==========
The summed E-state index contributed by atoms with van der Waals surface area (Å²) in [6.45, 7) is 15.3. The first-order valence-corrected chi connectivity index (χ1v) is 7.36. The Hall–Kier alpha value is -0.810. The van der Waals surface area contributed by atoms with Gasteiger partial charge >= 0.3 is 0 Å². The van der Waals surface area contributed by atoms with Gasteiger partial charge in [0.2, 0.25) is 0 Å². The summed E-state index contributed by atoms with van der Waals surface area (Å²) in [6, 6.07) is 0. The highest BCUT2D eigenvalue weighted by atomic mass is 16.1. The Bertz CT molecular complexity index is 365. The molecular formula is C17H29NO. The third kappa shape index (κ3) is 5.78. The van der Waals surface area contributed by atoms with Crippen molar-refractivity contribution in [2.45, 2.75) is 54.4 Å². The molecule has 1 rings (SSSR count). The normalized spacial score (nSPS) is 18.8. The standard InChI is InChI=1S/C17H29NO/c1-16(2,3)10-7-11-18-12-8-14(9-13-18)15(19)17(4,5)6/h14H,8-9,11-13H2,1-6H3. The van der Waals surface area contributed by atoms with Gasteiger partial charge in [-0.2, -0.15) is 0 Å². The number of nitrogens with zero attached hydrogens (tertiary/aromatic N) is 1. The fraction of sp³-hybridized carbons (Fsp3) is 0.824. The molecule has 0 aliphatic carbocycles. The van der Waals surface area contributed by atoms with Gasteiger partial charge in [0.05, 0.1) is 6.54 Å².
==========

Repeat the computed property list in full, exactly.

The summed E-state index contributed by atoms with van der Waals surface area (Å²) in [6.45, 7) is 15.3. The first-order valence-corrected chi connectivity index (χ1v) is 7.36. The Hall–Kier alpha value is -0.810. The van der Waals surface area contributed by atoms with Gasteiger partial charge >= 0.3 is 0 Å². The van der Waals surface area contributed by atoms with Gasteiger partial charge in [0.2, 0.25) is 0 Å². The summed E-state index contributed by atoms with van der Waals surface area (Å²) in [6, 6.07) is 0. The highest BCUT2D eigenvalue weighted by atomic mass is 16.1. The Bertz CT molecular complexity index is 365. The molecular formula is C17H29NO. The third kappa shape index (κ3) is 5.78. The van der Waals surface area contributed by atoms with Crippen molar-refractivity contribution in [2.45, 2.75) is 54.4 Å². The molecule has 1 rings (SSSR count). The normalized spacial score (nSPS) is 18.8. The standard InChI is InChI=1S/C17H29NO/c1-16(2,3)10-7-11-18-12-8-14(9-13-18)15(19)17(4,5)6/h14H,8-9,11-13H2,1-6H3. The van der Waals surface area contributed by atoms with Gasteiger partial charge in [-0.2, -0.15) is 0 Å². The number of nitrogens with zero attached hydrogens (tertiary/aromatic N) is 1. The fraction of sp³-hybridized carbons (Fsp3) is 0.824. The molecule has 0 aliphatic carbocycles. The van der Waals surface area contributed by atoms with Gasteiger partial charge in [0.05, 0.1) is 6.54 Å².